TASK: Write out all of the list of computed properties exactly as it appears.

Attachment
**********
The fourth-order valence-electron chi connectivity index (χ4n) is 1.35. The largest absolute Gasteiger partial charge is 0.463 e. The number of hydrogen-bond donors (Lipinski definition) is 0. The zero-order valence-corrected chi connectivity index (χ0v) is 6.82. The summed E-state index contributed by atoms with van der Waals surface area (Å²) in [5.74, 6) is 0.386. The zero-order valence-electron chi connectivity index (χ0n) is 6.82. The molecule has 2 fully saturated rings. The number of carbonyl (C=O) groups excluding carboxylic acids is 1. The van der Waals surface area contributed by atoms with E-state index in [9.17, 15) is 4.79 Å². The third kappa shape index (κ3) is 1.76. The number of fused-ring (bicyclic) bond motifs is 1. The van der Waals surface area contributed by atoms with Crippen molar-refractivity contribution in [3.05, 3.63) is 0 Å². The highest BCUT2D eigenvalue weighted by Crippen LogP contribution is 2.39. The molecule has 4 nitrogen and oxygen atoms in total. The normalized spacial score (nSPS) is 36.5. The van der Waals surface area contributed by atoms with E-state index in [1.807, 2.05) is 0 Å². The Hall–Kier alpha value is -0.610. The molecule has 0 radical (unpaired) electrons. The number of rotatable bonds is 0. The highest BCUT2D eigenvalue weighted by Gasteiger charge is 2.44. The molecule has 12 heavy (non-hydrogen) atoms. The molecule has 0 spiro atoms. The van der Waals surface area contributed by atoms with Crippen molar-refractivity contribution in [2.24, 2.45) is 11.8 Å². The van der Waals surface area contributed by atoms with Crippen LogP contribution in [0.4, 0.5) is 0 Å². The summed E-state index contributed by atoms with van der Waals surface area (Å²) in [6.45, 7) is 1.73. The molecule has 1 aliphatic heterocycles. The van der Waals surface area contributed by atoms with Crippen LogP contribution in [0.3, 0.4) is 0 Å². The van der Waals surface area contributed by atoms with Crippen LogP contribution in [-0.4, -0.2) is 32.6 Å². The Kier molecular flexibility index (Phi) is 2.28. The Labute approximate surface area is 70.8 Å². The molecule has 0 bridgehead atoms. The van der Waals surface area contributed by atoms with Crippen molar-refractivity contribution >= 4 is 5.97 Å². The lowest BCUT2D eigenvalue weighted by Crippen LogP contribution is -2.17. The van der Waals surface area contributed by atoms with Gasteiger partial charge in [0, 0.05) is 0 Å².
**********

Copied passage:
The fourth-order valence-electron chi connectivity index (χ4n) is 1.35. The largest absolute Gasteiger partial charge is 0.463 e. The number of hydrogen-bond donors (Lipinski definition) is 0. The zero-order valence-corrected chi connectivity index (χ0v) is 6.82. The summed E-state index contributed by atoms with van der Waals surface area (Å²) in [5.74, 6) is 0.386. The zero-order valence-electron chi connectivity index (χ0n) is 6.82. The molecule has 2 fully saturated rings. The number of carbonyl (C=O) groups excluding carboxylic acids is 1. The van der Waals surface area contributed by atoms with E-state index in [9.17, 15) is 4.79 Å². The third kappa shape index (κ3) is 1.76. The number of fused-ring (bicyclic) bond motifs is 1. The van der Waals surface area contributed by atoms with Crippen molar-refractivity contribution in [3.05, 3.63) is 0 Å². The highest BCUT2D eigenvalue weighted by Crippen LogP contribution is 2.39. The molecule has 4 nitrogen and oxygen atoms in total. The normalized spacial score (nSPS) is 36.5. The van der Waals surface area contributed by atoms with E-state index in [1.807, 2.05) is 0 Å². The Hall–Kier alpha value is -0.610. The molecule has 0 radical (unpaired) electrons. The number of rotatable bonds is 0. The highest BCUT2D eigenvalue weighted by Gasteiger charge is 2.44. The molecule has 12 heavy (non-hydrogen) atoms. The molecule has 0 spiro atoms. The van der Waals surface area contributed by atoms with Crippen molar-refractivity contribution in [2.24, 2.45) is 11.8 Å². The van der Waals surface area contributed by atoms with Crippen LogP contribution in [0.4, 0.5) is 0 Å². The summed E-state index contributed by atoms with van der Waals surface area (Å²) in [6.45, 7) is 1.73. The molecule has 1 aliphatic heterocycles. The van der Waals surface area contributed by atoms with Crippen LogP contribution in [0.3, 0.4) is 0 Å². The van der Waals surface area contributed by atoms with Crippen LogP contribution in [-0.4, -0.2) is 32.6 Å². The Kier molecular flexibility index (Phi) is 2.28. The Labute approximate surface area is 70.8 Å². The molecule has 0 bridgehead atoms. The van der Waals surface area contributed by atoms with Crippen molar-refractivity contribution >= 4 is 5.97 Å². The lowest BCUT2D eigenvalue weighted by Crippen LogP contribution is -2.17. The van der Waals surface area contributed by atoms with Gasteiger partial charge in [0, 0.05) is 0 Å².